Keys are not only more secure than passwords, but also more convenient.
On the machine that wants to connect to the Pi, run:
Follow the instructions
Generated keys are stored in ~/.ssh
Copy the public key to the Pi:
ssh-copy-id user&yourdomain.com
Test SSH login with the key
Consider to disable password login for all users by:
nano /etc/ssh/sshd_config
PasswordAuthentication yes
PasswordAuthentication no

Mail setup


Note: SSMTP is currently unmaintained in Debian buster.

apt-get install ssmtp
nano /etc/ssmtp/ssmtp.conf
Comment everything in the file and add:


nano /etc/ssmtp/revaliases
Add (for example):


Change group of the configuration file:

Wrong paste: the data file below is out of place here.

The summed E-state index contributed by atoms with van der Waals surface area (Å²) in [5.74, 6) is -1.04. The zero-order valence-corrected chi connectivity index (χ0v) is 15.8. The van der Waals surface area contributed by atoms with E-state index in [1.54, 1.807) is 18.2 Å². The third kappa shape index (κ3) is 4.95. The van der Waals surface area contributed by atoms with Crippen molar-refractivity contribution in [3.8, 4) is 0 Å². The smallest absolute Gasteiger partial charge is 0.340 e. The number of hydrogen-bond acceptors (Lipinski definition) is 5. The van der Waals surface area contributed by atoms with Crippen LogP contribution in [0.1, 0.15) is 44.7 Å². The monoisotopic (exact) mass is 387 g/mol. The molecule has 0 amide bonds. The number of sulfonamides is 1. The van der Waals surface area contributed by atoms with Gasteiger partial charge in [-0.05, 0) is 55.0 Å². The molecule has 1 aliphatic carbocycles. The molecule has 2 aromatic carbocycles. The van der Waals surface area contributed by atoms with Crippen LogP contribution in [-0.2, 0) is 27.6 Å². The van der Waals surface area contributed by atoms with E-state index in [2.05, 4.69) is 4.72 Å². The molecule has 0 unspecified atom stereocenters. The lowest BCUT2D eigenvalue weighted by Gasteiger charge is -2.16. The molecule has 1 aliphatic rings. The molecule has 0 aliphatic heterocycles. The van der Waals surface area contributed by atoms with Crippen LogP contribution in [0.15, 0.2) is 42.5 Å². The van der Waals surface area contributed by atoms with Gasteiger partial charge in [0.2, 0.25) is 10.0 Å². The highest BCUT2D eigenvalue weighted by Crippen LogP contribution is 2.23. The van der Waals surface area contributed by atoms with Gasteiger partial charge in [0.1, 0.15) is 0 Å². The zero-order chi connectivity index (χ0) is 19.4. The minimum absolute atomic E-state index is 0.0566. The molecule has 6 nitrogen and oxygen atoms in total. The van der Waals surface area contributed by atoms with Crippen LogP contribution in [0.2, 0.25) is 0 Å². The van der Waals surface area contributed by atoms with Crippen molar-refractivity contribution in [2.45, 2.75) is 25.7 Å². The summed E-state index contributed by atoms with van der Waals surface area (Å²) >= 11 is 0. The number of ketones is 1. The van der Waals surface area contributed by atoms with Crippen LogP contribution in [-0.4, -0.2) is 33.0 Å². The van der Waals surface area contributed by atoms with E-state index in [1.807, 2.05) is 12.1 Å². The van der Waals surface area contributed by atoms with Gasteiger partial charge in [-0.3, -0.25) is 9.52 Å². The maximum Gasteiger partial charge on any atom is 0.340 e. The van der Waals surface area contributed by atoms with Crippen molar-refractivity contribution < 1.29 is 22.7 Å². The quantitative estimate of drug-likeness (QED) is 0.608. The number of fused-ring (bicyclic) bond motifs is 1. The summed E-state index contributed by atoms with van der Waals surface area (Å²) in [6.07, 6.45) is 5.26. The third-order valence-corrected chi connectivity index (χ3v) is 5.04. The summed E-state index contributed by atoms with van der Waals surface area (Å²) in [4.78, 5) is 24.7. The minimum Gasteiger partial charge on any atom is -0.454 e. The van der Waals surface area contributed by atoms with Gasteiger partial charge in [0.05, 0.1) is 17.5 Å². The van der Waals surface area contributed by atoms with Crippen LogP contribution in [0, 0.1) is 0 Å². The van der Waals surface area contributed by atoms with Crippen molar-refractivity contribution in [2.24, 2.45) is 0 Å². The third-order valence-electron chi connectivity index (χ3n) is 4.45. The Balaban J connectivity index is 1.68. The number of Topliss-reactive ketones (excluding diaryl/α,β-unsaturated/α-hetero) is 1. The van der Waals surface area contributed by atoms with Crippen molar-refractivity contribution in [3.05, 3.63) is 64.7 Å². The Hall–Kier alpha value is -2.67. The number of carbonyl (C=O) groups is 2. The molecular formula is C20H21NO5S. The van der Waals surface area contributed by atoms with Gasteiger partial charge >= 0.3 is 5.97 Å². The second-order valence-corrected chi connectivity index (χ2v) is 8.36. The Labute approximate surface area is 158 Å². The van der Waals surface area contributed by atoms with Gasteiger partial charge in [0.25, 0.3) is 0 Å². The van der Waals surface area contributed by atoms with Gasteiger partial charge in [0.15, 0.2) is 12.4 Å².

groupadd ssmtp
chown :ssmtp /etc/ssmtp/ssmtp.conf


apt-get install msmtp msmtp-mta

touch /etc/msmtprc
nano /etc/msmtprc
Example entries for GMX:

auth on
tls on
tls_starttls on
tls_trust_file /etc/ssl/certs/ca-certificates.crt
logfile /var/log/msmtp/msmtp.log
account gmx
host mail.gmx.net
port 587
from yourmail@gmx.de
user yourmail@gmx.de
password secret
account default: gmx

Create empty log file named msmtp.log in /var/log/msmtp.
Change permissions:
chown msmtp:msmtp /var/log/msmtp
chown msmtp:msmtp /var/log/msmtp/msmtp.log
chmod 664 /var/log/msmtp/msmtp.log

Optional configuration


In some cases it might be required to install packages from the "testing" branch. In general, this is best avoided. Nonetheless, here is the necessary configuration for APT to enable installation of certain packages and their dependencies from release "bullseye", which is currently in testing.

deb http://raspbian.raspberrypi.org/raspbian/ bullseye main contrib non-free rpi

Create a file named "preferences" in /etc/apt/preferences.d
File content:

Package: *